Read his comment on JaredPar's answer. That is one of the reasons why he didn't include the param explanation in his answer. –  B.K. Mar 8 '14 at 20:32
    
@Noobacode, it's true that he did but it's inferred (as how I read it). I give an upvote (for as little as that is worth) to Alan here because he stated it in a more direct manor. –  Frank V Mar 12 '14 at 13:23
    
From this link params keyword exist in .Net 1.1 also –  Sriram Sakthivel Jul 23 '14 at 11:12

I think the question asked has already the good and explanatory answers by JaredPar and jaket but one point what I think can be relevant too,

I think the ease of use and freedom for the users to use any of the above functions according to there requirement, there way, there need is much more convenient rather then imposing them to create an array, when they really do not require it.

I think too of the old days when I began to learn the C# I hardly used arrays and to use arrays was a complicated task for me, to assign it and then initialize them with proper values was really complicated and time consuming too...

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But the idea of params is so you can either pass an array, or explicitly write all the arguments. a method like void do(params object[]) can be either called with do(new object[] {"some", "stuff"} or do("some", "stuff"). I don't think your point is exactly applicable here. –  Kroltan Mar 7 '14 at 13:30
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@Kroltan but can you tell how many beginners do really know the meaning of params and they know if params is there then you can pass the variables as comma separated. –  dbw Mar 8 '14 at 5:10
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@Kroltan I too was not knowing the use of params could be like this for a long time and in help section displayed in Visual Studion if I get array [] as argument I will think the same to supply array as argument.... –  dbw Mar 8 '14 at 5:13

This is not really for the performance issue as such. However, increasing the usability is a valid reason behind it.

The code below, would give you a small insight.

public class TipCalculator {
    private const double tipRate = 0.18;
    public static int Main(string[] args) {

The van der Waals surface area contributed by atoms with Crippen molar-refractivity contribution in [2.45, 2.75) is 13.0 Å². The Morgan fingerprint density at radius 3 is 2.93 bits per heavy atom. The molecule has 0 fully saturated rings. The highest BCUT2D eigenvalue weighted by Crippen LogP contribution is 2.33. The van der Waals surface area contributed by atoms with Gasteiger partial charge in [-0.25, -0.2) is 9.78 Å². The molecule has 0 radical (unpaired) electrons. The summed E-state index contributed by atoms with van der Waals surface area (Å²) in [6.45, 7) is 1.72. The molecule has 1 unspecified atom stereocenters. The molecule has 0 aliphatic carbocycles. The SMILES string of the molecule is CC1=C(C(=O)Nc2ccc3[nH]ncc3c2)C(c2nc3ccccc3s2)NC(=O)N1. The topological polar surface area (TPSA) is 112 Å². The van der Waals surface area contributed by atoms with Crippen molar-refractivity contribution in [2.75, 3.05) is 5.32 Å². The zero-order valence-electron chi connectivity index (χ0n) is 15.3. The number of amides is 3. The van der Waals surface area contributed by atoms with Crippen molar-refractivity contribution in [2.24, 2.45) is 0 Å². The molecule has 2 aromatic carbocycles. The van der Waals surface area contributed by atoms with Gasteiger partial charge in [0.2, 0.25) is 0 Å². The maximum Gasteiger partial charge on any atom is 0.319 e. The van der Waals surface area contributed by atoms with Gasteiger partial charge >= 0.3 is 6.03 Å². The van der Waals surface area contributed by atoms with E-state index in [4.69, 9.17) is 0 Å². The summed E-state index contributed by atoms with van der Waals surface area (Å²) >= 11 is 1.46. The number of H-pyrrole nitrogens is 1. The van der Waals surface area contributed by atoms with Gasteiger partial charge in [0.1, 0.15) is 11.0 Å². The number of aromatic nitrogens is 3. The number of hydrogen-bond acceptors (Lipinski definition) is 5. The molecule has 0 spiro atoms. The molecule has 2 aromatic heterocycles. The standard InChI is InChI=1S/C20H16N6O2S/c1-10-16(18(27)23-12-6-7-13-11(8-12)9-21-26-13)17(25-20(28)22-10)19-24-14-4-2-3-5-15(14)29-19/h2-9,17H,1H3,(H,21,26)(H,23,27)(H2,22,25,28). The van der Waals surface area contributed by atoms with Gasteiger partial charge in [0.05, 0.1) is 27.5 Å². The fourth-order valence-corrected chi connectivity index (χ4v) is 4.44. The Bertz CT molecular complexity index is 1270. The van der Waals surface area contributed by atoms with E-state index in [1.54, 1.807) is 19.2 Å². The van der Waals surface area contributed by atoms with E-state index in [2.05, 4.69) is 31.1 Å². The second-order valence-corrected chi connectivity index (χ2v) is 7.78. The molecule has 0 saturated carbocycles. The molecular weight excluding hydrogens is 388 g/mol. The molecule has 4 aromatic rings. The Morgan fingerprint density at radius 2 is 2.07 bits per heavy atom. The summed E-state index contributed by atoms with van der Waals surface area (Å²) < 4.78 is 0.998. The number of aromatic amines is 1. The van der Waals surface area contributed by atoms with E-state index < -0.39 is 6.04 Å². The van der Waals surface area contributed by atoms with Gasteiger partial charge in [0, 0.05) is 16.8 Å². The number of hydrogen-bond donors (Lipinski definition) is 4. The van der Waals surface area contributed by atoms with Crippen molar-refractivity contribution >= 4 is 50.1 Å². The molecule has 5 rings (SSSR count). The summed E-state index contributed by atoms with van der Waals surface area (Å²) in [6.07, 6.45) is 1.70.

double billTotal;
        if (args.Length == 0) {
            Console.WriteLine("usage: TIPCALC total");
            return 1;
        }
        else {
            try {
                billTotal = Double.Parse(args[0]);
            }
            catch(FormatException) {
                Console.WriteLine("usage: TIPCALC total");
                return 1;
            }
            double tip = billTotal * tipRate;
            Console.WriteLine();
            Console.WriteLine("Bill total:\t{0,8:c}", billTotal);
            Console.WriteLine("Tip total/rate:\t{0,8:c} ({1:p1})", tip, tipRate);
            Console.WriteLine(("").PadRight(24, '-'));
            Console.WriteLine("Grand total:\t{0,8:c}", billTotal + tip);
            return 0;
        }
    }
}

Kindly refer to the link: http://msdn.microsoft.com/en-us/library/aa324774(v=vs.71).aspx for more information.

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9  
How does that increase usability? The first method can do exactly the same thing as the other four. You're referring me to documentation, while I just said that I was looking through documentation. I know what that method is used for and how to use (I'm not new to C# by any means). But why is there a need of additional overloads on top of the first one. –  B.K. Mar 7 '14 at 5:58
    
I think what he means is, for only passing one parameter, there is no point in creating an array to hold it, and passing it to the method - why not just pass the one parameter? That would be my reason for doing something like that –  SCassidy1986 Mar 7 '14 at 13:42
    
@SCassidy1986: You don't make the array when it's a params method, unless you want to. The compiler will make one automatically. That's the point of both params and this question. –  Magus Mar 7 '14 at 16:22